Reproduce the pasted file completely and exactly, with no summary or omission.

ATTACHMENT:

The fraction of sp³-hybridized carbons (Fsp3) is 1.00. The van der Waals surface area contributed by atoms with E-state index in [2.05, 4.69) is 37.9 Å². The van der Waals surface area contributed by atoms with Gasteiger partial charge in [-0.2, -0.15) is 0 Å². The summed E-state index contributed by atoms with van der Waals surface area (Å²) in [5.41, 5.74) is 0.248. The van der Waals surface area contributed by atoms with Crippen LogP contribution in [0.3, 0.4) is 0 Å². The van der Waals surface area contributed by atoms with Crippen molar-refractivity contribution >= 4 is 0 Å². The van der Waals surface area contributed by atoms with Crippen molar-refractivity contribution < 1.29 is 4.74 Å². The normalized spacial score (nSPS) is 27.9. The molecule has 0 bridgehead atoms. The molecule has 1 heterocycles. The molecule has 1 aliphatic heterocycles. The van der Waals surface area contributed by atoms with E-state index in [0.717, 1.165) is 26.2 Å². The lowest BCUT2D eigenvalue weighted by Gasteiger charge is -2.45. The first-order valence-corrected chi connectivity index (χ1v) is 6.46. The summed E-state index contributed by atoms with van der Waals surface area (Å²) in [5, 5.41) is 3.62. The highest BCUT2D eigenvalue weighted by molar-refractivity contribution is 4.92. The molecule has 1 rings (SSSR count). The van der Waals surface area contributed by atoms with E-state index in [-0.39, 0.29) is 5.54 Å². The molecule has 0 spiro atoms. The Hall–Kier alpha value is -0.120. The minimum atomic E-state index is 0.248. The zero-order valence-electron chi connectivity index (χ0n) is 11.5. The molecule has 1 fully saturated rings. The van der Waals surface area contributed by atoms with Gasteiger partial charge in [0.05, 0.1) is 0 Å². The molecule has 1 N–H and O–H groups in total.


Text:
The fraction of sp³-hybridized carbons (Fsp3) is 1.00. The van der Waals surface area contributed by atoms with E-state index in [2.05, 4.69) is 37.9 Å². The van der Waals surface area contributed by atoms with Gasteiger partial charge in [-0.2, -0.15) is 0 Å². The summed E-state index contributed by atoms with van der Waals surface area (Å²) in [5.41, 5.74) is 0.248. The van der Waals surface area contributed by atoms with Crippen LogP contribution in [0.3, 0.4) is 0 Å². The van der Waals surface area contributed by atoms with Crippen molar-refractivity contribution >= 4 is 0 Å². The van der Waals surface area contributed by atoms with Crippen molar-refractivity contribution < 1.29 is 4.74 Å². The normalized spacial score (nSPS) is 27.9. The molecule has 0 bridgehead atoms. The molecule has 1 heterocycles. The molecule has 1 aliphatic heterocycles. The van der Waals surface area contributed by atoms with E-state index in [0.717, 1.165) is 26.2 Å². The lowest BCUT2D eigenvalue weighted by Gasteiger charge is -2.45. The first-order valence-corrected chi connectivity index (χ1v) is 6.46. The summed E-state index contributed by atoms with van der Waals surface area (Å²) in [5, 5.41) is 3.62. The highest BCUT2D eigenvalue weighted by molar-refractivity contribution is 4.92. The molecule has 1 rings (SSSR count). The van der Waals surface area contributed by atoms with E-state index in [-0.39, 0.29) is 5.54 Å². The molecule has 0 spiro atoms. The Hall–Kier alpha value is -0.120. The minimum atomic E-state index is 0.248. The zero-order valence-electron chi connectivity index (χ0n) is 11.5. The molecule has 1 fully saturated rings. The van der Waals surface area contributed by atoms with Gasteiger partial charge in [0.05, 0.1) is 0 Å². The molecule has 1 N–H and O–H groups in total.